Nashville-based ground transportation company Grand Avenue announced today it has launched “The It City” — an advertising, marketing and social media campaign focused on Nashville’s history and future as a cultural, civic and business center.
The campaign, a cost for which is not being disclosed, will include billboard, print and online ads highlighted by retro art work and a custom logo. It comes as ABC unveils its new drama Nashville tonight at 9 p.m.
“Everyone and everything in Nashville is clicking on all cylinders right now — from the restaurants and retailers to the tourism industry,” Grand Avenue President and CEO Carl Haley said in a release. “We can feel it everywhere we go — and, in our business, we go everywhere.”
The “My It City” social media contest is designed to spur locals to photograph themselves in front of their favorite Nashville hot spots and attractions and submit their photos via ItCityNashville.com. Grand Avenue will select one winning photo each month, and winners will receive prizes including tickets to top Nashville attractions. The “My It City” contest will run throughout the life of the campaign, a timetable for which has not been disclosed.
October's contest winner will receive two tickets to the Grammy nominations award show, to be held at Bridgestone Arena on Dec. 5.
The buzz around tonight's premiere of ABC's Nashville is now truly reaching manic proportions. That has gotten Blake Farmer some airtime on the Marketplace Morning Report, in which Butch Spyridon says it's the best marketing campaign he's never put together.
“There are billboards and posters and signs all over LA and New York that just say ‘Nashville,’” says Butch Spyridon, president of the Nashville Convention and Visitors Bureau. “I mean, I couldn’t buy it.”
The drumbeat that has in recent months been elevating Nashville's national profile continued Saturday in the Wall Street Journal's Concierge section, which delivered an insider's guide to Nashville — sigh for the subhead, though — with input from Lee Ann Womack, Manuel and others.
Nashville's dozen or so commercial neighborhoods are spread out and interspersed with spurts of suburbia, parks and old plantation estates, so it helps to have a car. Besides, you'll likely want to take a day trip, as any resident will tell you one of the best parts of living there is the proximity to nature. On the small country roads that lie just beyond major highways, you'll see lush green hills, cow-bedecked pastures and signs for the many local farms whose produce features at the top restaurants in town.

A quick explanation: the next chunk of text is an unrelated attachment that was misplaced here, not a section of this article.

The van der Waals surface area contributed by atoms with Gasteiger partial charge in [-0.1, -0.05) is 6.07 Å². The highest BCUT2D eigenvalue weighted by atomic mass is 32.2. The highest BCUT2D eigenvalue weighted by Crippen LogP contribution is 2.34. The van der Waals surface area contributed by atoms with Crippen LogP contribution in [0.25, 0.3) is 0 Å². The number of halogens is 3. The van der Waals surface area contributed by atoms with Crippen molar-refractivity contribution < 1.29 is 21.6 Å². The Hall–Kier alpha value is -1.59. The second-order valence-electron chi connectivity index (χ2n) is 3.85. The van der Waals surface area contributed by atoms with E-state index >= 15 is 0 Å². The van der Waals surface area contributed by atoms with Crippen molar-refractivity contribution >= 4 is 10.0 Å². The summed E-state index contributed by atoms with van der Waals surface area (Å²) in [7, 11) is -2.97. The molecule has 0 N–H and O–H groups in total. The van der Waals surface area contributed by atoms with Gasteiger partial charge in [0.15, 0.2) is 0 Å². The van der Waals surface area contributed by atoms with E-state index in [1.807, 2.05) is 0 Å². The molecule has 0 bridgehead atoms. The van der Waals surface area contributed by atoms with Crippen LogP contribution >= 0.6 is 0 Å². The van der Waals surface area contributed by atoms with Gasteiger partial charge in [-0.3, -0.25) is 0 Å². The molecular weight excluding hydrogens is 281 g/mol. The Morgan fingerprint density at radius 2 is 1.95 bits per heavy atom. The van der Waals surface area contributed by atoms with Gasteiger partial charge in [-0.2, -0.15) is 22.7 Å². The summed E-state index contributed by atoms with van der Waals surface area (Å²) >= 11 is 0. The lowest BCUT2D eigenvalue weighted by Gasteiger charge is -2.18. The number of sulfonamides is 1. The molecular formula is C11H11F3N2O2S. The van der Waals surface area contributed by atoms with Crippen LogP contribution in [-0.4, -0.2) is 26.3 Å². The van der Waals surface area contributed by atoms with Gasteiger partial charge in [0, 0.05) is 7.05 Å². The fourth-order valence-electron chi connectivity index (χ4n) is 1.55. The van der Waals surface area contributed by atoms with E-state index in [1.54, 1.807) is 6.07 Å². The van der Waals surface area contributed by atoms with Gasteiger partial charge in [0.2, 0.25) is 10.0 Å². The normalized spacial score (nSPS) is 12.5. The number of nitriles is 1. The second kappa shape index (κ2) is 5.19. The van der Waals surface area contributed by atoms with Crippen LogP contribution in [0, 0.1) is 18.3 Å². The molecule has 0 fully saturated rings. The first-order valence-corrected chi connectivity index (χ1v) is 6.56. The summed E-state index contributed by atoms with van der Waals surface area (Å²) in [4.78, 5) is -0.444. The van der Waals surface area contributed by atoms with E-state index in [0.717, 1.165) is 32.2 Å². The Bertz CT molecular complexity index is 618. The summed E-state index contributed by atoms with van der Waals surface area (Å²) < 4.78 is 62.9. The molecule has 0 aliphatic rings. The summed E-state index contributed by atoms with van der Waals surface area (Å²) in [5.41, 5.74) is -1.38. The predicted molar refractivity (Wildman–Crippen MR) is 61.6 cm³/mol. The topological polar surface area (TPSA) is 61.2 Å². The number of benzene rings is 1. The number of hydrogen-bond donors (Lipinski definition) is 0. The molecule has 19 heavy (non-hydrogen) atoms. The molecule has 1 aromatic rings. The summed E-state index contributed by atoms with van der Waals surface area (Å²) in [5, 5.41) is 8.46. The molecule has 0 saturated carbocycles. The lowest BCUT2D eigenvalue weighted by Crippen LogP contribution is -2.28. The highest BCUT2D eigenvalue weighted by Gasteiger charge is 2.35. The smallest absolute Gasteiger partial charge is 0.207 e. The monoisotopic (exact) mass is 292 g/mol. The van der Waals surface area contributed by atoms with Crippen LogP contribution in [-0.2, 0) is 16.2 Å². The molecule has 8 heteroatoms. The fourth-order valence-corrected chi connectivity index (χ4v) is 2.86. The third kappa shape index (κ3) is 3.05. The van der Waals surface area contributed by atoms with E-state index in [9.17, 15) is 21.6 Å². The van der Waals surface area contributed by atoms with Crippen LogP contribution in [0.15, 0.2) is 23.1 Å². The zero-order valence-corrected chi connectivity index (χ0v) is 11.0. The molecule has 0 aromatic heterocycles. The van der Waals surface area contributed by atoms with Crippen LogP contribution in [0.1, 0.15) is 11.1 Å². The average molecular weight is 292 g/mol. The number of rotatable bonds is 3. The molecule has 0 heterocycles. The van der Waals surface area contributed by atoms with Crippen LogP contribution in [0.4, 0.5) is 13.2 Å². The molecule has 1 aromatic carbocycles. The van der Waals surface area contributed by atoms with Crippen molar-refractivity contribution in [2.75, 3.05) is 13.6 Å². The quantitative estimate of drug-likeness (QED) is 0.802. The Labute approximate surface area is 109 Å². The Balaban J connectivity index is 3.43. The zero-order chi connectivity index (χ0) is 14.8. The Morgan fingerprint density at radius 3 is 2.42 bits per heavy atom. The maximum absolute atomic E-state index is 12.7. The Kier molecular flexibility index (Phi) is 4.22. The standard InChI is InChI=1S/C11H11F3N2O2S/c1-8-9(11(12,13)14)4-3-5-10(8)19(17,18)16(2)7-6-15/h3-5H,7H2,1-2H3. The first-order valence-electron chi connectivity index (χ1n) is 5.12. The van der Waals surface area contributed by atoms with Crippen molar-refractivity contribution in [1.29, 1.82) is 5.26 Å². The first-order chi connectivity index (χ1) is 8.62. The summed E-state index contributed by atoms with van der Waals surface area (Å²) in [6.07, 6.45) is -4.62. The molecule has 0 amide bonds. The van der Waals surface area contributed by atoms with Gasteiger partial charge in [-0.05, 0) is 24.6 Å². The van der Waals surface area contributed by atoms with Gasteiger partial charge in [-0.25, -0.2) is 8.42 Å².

Dave Kloeppel, who will step down as president of the new Ryman Hospitality Resources at the end of this month, sold more than a sixth of his remaining stock holdings this week. Kloeppel's latest sales put an extra $470,000 and change in his bank account.
SEE ALSO: Kloeppel's golden parachute tops $6M
Nashville International Airport will soon be connected to the regional airport in Athens, Ga., by two daily trips. Federal Aviation Administration officials have chosen SeaPort Airlines to connect the two cities and the airline says it can get going very soon.
[T]he DOT rejected an option presented by SeaPort that would have offered 12 weekly round trips to Charlotte and six weekly round trips to Nashville, with a subsidy of slightly more than $1.6 million in the first year and a subsidy of almost $1.7 million in the second year. In explaining that decision, the DOT notes in its announcement of the EAS subsidy award that the “core objective of the EAS program is to connect smaller communities to the national transportation system, and SeaPort’s two round trips a day to Nashville fully meet that objective.”
Dave Kloeppel will leave Gaylord Entertainment and its successor, Ryman Hospitality, anything but empty-handed when he puts in his last day a month from now. Among other things, the 42-year-old leader of Gaylord's hotel operations group will get a severance payment of almost $4 million and will see $2.1 million worth of restricted stock units vest immediately. On top of that, another 81,000 options will vest and Kloeppel will receive another 36,500 restricted stock units by early 2015 if Gaylord's hotels hit performance targets under the management of Marriott International. Check out the full separation agreement here.
A day after signing his exit papers last week, Kloeppel started cashing in his Gaylord chips: On Wednesday and Thursday, he sold almost $1.8 million worth of his Gaylord shares. He still owns another $2.7 million worth.
- ALEX B FRUIN INHERITANCE TRUST; CANDACE F STEFANSIC INHERITANCE TRUST; CANDANCE F STEFANSIC INHERITANCE TRUST; FRUIN, ALEX B TRUSTEE; FRUIN ALEX B INHERITANCE TRUST; STEFANSIC, CANDACE F TRUSTEE; STEFANSIC CANDACE F INHERITANCE TRUST; STEFANSIC CANDANCE F INHERITANCE TRUST
- ROSS, BRIDGETT D
- COOKE, ETHEN LANYARD TRUSTEE; COOKE, ETHEN LEWIS ESTATE
- JACOBS, JESSICA ALEXANDRA; JACOBS, ERIKA BESS